Not Dead Yet

By Lawrence Goodman / July/August 2012
July 17th, 2012

At the beginning of his PowerPoint presentation, Joseph Coughlin, director of the Massachusetts Institute of Technology’s AgeLab, flashed a number on the screen: 100. This is the age, he said, that humans can expect to reach sometime within the next few decades. “The notion of ‘100 years old’ is something we are going to have to plan for,” he said at “How Technology Can Facilitate Successful Aging,” one of the Saturday forums held on Commencement Weekend.  

Coughlin, a political scientist who studies what he terms “disruptive demographics,” or the impact of a graying population, predicted that “longevity is going to change society.” The challenge, he said, is not just to increase lifespan, but also to ensure that we maintain a high quality of life as our bodies age and weaken. To do this, he said, medicine will transform a raft of diseases that are now fatal into chronic conditions: cancer will be as treatable as asthma, for example. He also said pressure from consumers will force businesses to develop new products targeted toward making life better and more convenient for the elderly.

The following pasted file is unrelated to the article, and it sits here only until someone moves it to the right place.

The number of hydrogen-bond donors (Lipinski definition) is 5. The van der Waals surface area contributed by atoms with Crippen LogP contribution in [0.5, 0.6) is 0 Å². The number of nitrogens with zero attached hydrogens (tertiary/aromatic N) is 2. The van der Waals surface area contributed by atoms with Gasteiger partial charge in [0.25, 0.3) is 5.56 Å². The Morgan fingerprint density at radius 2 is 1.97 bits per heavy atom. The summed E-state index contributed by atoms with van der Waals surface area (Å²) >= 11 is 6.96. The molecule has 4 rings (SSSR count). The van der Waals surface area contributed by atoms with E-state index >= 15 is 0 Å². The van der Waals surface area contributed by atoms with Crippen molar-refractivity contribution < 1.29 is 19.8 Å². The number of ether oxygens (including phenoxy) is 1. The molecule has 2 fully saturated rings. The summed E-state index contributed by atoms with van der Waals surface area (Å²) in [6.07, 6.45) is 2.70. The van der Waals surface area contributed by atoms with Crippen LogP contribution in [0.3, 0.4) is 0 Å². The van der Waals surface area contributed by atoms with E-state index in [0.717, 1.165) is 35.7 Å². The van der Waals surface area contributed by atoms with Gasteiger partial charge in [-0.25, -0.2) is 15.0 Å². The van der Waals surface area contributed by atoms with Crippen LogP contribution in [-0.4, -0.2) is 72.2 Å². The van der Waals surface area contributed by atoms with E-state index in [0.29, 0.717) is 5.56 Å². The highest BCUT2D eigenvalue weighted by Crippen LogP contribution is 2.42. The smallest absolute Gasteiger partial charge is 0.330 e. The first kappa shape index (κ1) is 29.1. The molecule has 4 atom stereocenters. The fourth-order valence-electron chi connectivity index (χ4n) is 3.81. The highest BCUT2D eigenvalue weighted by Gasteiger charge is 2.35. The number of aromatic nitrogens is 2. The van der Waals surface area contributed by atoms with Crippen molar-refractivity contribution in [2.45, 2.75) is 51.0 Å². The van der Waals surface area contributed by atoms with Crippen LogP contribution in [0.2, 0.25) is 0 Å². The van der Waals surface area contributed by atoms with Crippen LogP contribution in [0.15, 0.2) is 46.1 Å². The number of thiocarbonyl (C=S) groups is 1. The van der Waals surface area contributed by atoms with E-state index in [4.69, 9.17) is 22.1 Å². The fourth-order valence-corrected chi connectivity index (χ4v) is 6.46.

To provide a glimpse of our future, Coughlin talked about several products that businesses are already developing. Among them are a smart toilet capable of analyzing the nutrients in urine and then providing advice on diet, a car that provides driving feedback and automatically takes safety precautions to prevent accidents, and portable homes that can be deposited in a backyard, enabling the elderly to live near children providing care—homes that could be easily removed once the parent has died.         

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July/August 2012